_ PopSci.com welcomes Dr. Bill Chameides, dean of Duke’s Nicholas School of the Environment. Dr. Chameides blogs at The Green Grok to spark lively discussions about environmental science, keeping you in the know on what the scientific world is discovering and how it affects you – all in plain language and, hopefully, with a bit of fun. PopSci.com partners with The Green Grok, bringing his blog posts directly to our users. Give it a read and get in on the discussion!_
When asked why we work so tirelessly on environmental issues, old fogies like me often respond that we’re concerned about the world we’re handing off to its youth. But what about the young people themselves?
When I first saw the report’s cover, the title’s “PISA 2006” jumped out at me, making me first think it was some convocation of scientists and engineers in 2006 deciding how to save that famously leaning tower. Course, I knew that couldn’t be the real subject because I’d asked my researcher to send me the report because of some interesting findings on scientific achievement I’d heard about.
Turns out the full title of the report, which was released a month ago, is Green at Fifteen? How 15-Year-Olds Perform in Environmental Science and Geoscience in PISA 2006. PISA, short for the Program for International Student Assessment, is a survey conducted every three years by the Organization for Economic Co-operation and Development (OECD), an intergovernmental research and policy group of 30 countries that assesses economic and social indicators of democratic nations around the world, and develops policy recommendations based on their findings. According to the group’s web site, the latest report is “[an] assessment of the science competencies of 15-year-olds … the first comprehensive internationally comparative knowledge base of what students know about the environment and environment-related issues.”
The study included more than 400,000 students from 57 countries. Student proficiency and attitudes were gauged toward a wide-array of issues related to geosciences and the environment ranging from nuclear waste and energy shortage to air pollution. OECD then analyzed the findings with respect to various socio-economic and demographic factors.
The Envelope Please … Or, Less Hollywood, Some of the Results
Basic Proficiency: 84 percent of the kids showed at least a basic level of proficiency in the environment — that’s a lot better than I’d expected. The highest levels of proficiency were found in Canada, Finland, Chinese Taipei, Estonia, Hong Kong, and Liechtenstein (note which country is missing, America). As in most things educational, economically disadvantaged kids and kids in immigrant families did not do as well as the rest, on average.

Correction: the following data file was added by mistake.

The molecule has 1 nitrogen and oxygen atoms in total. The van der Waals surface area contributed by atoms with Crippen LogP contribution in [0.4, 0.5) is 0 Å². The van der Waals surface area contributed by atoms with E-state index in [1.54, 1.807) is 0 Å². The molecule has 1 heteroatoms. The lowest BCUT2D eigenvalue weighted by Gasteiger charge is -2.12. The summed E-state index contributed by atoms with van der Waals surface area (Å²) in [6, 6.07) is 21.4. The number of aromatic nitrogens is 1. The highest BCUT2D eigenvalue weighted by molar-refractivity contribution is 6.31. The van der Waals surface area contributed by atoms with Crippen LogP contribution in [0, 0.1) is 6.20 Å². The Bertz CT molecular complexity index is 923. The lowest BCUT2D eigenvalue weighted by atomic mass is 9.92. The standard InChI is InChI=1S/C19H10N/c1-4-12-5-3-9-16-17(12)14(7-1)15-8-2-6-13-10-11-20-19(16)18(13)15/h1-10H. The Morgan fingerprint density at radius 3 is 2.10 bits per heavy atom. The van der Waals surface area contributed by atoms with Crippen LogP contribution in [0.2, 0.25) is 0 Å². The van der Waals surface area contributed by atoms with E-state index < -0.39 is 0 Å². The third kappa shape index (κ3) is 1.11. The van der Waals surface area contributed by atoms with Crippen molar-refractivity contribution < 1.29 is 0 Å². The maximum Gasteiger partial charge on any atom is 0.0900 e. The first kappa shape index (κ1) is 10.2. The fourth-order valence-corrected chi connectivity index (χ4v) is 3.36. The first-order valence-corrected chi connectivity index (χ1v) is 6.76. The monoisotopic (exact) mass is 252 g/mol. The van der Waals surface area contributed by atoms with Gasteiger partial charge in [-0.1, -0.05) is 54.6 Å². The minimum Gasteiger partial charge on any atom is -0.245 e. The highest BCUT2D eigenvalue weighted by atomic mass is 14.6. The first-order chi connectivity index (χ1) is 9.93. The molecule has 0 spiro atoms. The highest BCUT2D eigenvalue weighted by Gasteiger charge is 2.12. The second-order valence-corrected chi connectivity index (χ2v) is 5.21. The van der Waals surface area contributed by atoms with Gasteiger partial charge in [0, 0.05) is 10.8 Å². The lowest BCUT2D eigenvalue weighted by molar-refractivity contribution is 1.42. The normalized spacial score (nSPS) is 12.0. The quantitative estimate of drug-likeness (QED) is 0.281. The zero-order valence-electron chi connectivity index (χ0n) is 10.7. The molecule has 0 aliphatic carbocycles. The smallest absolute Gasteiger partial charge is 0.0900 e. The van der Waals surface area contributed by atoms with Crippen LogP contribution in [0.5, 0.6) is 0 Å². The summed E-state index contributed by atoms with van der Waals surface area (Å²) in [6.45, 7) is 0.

High Proficiency: Highly proficient students “can handle the most complex tasks and represent a pool of young people equipped with a high level of understanding of the environment, who may make a difference in helping to address environmental issues.” There’s pretty good news here as well: almost 20 percent of the globe’s kids scored at the highly proficient level. Students in Chinese Taipei did the best with just over one-third of students achieving high proficiency rankings. Countries that scored the next highest proficiency levels were, in order, Hong Kong, Finland, Japan, Canada, Slovenia, Korea, and Estonia — all with over 25 percent of the students achieving highest proficiency. The students from the United States did not.
U.S. Kids Leave Room for Improvement: The percentage of Americans kids who performed at the basic level or better was statistically the same as the global average (84 percent). But U.S. students did worse than the average in the high-proficiency level for the environment (17 percent versus 19 percent). They fared even worse in the geosciences, where the high-proficiency average for all nations was 14 percent compared to the U.S. average of only 11 percent.
Oh Canada: While U.S. performance indicates the strong need for an environmental studies makeover, our neighbors to the north are looking pretty pretty. Canadian students performed near the top in most categories. It will be interesting to see how this foundation in geosciences and environmental issues will influence the choices facing Canadians over the coming decades as they grapple with tough decisions on how to address climate change. Will their proficiency translate into more efficient, better climate policies?
Science Proficiency: Not surprisingly, the kids with the best grasp of science tended to achieve the highest proficiency levels. This finding illustrates a basic failing in the United States: more than 90 percent of the U.S. students surveyed indicated they were familiar with a wide range of environmental issues but their results demonstrated a below-average understanding of them.
The Optimism Conundrum: Perhaps most fascinating of all was the finding that students with the lowest environmental proficiency tended to have a more optimistic outlook “that the environment will improve in the future.” The study’s writers concluded that the less proficient students “may need more information about the environmental risks that lie ahead.” But who knows? Maybe those environmentally challenged students know something the rest of us don’t. Maybe they understand that all the work the enviro’s are doing is going to make a difference and things will be just fine. But I don’t think that a “don’t worry, be happy” attitude is such a good idea. Scientific knowledge or lack thereof will likely determine our country’s economic future. This is one more report that suggests it’s time to get current with science and may I suggest a daily helping of The Green Grok….